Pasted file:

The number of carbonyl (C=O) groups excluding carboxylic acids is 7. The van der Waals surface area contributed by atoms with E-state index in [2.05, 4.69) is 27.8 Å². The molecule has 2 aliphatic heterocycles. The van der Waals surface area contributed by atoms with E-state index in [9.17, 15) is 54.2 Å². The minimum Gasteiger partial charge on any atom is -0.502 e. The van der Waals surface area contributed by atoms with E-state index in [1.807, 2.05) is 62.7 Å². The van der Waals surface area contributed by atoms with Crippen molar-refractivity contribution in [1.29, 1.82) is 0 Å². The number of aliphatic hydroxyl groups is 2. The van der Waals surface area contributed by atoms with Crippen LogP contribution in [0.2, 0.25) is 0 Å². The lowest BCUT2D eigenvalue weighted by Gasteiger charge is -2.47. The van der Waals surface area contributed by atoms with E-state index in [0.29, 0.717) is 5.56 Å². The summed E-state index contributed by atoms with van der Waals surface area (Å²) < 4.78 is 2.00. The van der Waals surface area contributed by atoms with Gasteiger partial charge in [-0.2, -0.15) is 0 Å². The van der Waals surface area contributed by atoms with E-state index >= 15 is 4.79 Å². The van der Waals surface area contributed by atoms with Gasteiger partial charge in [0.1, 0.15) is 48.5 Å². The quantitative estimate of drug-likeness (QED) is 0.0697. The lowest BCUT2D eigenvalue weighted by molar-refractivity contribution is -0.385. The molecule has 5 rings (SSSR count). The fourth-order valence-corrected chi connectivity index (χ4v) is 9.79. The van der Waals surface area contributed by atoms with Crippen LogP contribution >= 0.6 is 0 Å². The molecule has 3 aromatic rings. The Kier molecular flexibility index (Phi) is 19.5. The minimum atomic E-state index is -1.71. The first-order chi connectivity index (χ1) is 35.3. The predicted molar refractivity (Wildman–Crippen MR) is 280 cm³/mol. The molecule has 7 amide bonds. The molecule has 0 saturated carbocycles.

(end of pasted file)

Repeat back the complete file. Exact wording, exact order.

The number of carbonyl (C=O) groups excluding carboxylic acids is 7. The van der Waals surface area contributed by atoms with E-state index in [2.05, 4.69) is 27.8 Å². The molecule has 2 aliphatic heterocycles. The van der Waals surface area contributed by atoms with E-state index in [9.17, 15) is 54.2 Å². The minimum Gasteiger partial charge on any atom is -0.502 e. The van der Waals surface area contributed by atoms with E-state index in [1.807, 2.05) is 62.7 Å². The van der Waals surface area contributed by atoms with Crippen molar-refractivity contribution in [1.29, 1.82) is 0 Å². The number of aliphatic hydroxyl groups is 2. The van der Waals surface area contributed by atoms with Crippen LogP contribution in [0.2, 0.25) is 0 Å². The lowest BCUT2D eigenvalue weighted by Gasteiger charge is -2.47. The van der Waals surface area contributed by atoms with E-state index in [0.29, 0.717) is 5.56 Å². The summed E-state index contributed by atoms with van der Waals surface area (Å²) < 4.78 is 2.00. The van der Waals surface area contributed by atoms with Gasteiger partial charge in [-0.2, -0.15) is 0 Å². The van der Waals surface area contributed by atoms with E-state index >= 15 is 4.79 Å². The van der Waals surface area contributed by atoms with Gasteiger partial charge in [0.1, 0.15) is 48.5 Å². The quantitative estimate of drug-likeness (QED) is 0.0697. The lowest BCUT2D eigenvalue weighted by molar-refractivity contribution is -0.385. The molecule has 5 rings (SSSR count). The fourth-order valence-corrected chi connectivity index (χ4v) is 9.79. The van der Waals surface area contributed by atoms with Crippen LogP contribution >= 0.6 is 0 Å². The molecule has 3 aromatic rings. The Kier molecular flexibility index (Phi) is 19.5. The minimum atomic E-state index is -1.71. The first-order chi connectivity index (χ1) is 35.3. The predicted molar refractivity (Wildman–Crippen MR) is 280 cm³/mol. The molecule has 7 amide bonds. The molecule has 0 saturated carbocycles.